Free Agency Could Help Solve Raiders' Cornerback Conundrum

General manager Reggie McKenzie has drafted five cornerbacks, signed seven expected starters in offseason free agency and claimed another on waivers during his Raiders tenure. He doesn't have much to show for it.

The veteran additions rarely lasted long – in fairness, most were viewed as stopgaps -- averaging 1.25 seasons in silver and black, though one vet, Sean Smith, remains under contract at least to this point.

Amateur selections haven't panned out, though there's hope Gareon Conely can anchor his position group after a rookie season lost to a shin injury.

Last year's first-round pick is penciled into the starting lineup, but uncertainty reigns at that position.

David Amerson was cut earlier this offseason. Smith remains on the roster, though it's likely the $8.25 million he's due is taken off the books. TJ Carrie is a week from unrestricted free agency.

The Raiders need to find solutions, long-term preferably, at this vital spot.

There are some top-flight cornerbacks in this draft, though it's possible Ohio State's Denzel Ward is gone before the Raiders select No. 10 overall.

There's a strong belief, after speaking to league sources at the NFL Scouting Combine, that the Raiders will address the position in free agency.

Virtual sure things cost significant funds, and Raiders salary-cap folks will be mindful of the massive extension eventually due to Khalil Mack.

There's quality set to hit the open market. L.A. Rams cover man Trumaine Johnson and New England's Malcolm Butler headline that list. Kyle Fuller received the transition tag – it only gives Chicago the right to match an offer – and could be had with a weighty, well-crafted deal and no compensation sent the Bears' way. Chicago, however, clearly wants to keep him. Indianapolis' Rashaan Melvin should also be available after a breakout year disrupted some by a hand injury.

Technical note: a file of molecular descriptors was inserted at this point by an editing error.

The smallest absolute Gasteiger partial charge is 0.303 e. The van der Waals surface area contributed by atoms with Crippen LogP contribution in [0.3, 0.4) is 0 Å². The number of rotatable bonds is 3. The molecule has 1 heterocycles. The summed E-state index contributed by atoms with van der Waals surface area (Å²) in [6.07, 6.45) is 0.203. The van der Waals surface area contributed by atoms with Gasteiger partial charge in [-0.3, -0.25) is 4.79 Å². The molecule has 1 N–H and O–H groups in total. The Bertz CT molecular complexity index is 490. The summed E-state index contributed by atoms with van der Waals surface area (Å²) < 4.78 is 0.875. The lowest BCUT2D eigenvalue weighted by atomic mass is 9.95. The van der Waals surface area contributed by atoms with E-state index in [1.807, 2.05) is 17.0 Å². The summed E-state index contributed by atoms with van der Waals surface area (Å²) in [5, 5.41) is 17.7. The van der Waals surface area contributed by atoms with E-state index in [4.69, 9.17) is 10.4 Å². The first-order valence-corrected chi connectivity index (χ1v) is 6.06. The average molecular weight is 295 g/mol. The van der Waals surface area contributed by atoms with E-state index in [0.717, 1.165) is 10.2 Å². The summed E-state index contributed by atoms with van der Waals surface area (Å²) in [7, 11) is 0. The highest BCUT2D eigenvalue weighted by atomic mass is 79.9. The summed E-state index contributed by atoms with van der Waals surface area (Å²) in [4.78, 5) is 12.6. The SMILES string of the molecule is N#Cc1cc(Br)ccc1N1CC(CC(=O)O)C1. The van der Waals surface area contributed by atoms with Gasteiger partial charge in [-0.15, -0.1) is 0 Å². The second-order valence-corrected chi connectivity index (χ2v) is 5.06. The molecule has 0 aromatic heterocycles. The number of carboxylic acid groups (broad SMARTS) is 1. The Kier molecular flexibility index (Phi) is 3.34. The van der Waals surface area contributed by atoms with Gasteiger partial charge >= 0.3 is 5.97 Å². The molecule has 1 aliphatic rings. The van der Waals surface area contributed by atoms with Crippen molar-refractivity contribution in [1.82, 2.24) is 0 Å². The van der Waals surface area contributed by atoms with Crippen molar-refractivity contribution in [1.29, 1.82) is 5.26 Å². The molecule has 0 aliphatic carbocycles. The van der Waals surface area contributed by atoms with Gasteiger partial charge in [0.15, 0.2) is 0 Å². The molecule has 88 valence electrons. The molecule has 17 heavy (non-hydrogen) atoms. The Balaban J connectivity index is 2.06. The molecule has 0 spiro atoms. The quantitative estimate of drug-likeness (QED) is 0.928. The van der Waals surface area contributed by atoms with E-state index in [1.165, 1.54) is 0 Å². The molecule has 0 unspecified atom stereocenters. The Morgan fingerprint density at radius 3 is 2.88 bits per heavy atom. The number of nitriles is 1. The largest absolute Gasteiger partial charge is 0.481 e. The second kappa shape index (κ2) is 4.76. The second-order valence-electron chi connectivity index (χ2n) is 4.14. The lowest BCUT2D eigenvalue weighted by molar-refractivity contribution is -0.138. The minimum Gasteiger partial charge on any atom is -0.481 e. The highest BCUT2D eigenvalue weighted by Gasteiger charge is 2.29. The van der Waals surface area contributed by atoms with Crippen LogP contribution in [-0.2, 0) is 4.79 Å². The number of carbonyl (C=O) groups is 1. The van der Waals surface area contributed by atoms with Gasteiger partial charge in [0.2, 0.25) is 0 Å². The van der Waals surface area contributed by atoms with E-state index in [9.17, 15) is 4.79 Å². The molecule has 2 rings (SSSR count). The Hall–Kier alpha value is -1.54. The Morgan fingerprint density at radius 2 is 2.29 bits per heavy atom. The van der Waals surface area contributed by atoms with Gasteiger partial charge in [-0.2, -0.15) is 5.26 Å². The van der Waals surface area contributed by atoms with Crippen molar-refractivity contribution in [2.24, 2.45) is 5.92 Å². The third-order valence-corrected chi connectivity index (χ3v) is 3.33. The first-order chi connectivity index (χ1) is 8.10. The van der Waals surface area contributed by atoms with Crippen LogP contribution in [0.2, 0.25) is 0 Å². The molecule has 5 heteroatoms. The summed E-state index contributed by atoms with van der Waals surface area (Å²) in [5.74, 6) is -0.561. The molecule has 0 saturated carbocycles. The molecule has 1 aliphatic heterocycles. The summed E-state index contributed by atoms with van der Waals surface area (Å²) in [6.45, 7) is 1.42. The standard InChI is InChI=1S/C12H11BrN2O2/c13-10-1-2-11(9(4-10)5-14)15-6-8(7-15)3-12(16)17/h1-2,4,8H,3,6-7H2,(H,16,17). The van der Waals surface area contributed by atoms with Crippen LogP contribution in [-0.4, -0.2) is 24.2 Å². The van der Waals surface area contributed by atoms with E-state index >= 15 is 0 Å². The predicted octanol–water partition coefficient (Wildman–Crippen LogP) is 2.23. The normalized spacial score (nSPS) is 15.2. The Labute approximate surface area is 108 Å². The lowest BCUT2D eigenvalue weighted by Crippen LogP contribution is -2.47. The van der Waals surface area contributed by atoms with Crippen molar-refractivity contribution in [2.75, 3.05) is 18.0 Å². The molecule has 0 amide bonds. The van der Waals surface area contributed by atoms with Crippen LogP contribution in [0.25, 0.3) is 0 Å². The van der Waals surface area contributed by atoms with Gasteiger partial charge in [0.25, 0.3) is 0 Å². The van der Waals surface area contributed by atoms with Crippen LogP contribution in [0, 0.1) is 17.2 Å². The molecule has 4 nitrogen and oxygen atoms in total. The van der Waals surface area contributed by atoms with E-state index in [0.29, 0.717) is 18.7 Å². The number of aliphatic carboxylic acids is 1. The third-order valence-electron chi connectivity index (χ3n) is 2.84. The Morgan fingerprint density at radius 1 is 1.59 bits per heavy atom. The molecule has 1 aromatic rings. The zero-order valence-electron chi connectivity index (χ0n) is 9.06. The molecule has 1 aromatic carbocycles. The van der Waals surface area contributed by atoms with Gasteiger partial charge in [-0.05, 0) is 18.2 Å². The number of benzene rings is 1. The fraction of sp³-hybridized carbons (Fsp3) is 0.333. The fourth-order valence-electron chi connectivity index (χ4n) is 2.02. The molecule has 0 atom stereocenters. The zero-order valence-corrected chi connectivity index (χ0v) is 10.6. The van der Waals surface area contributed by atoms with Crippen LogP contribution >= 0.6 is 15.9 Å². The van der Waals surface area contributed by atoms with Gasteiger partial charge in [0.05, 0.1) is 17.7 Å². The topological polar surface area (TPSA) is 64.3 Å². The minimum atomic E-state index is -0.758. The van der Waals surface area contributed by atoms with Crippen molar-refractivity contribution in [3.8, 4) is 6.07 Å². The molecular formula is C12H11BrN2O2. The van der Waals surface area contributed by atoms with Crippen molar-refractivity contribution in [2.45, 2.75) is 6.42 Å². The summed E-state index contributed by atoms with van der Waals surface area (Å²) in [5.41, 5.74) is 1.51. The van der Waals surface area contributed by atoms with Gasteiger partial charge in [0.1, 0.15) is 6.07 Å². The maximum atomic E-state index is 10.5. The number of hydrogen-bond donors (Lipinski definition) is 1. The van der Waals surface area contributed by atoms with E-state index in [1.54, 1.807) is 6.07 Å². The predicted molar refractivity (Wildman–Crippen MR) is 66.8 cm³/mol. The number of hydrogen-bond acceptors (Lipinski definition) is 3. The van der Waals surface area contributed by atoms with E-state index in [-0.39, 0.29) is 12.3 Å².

There's also quality in the next tier – those guys would be better economic fits -- to get a No. 2 corner with Conley as the top guy.

Acquiring an established veteran shouldn't stop the Raiders from re-signing Carrie. He wants to remain in Oakland, and the Raiders like him. He is a quality contributor who could prove a steady No. 3 with starter's experience in 2018. Bringing him back would be a smart play.

The Raiders could still draft a prospect later on to provide injury protection and possibly fortify the group long-term.

That's essential for a team that has ranked 20th or worse in five of McKenzie's six seasons as general manager and no better than 24th the past three years, after he has a chance to finally fix the secondary.

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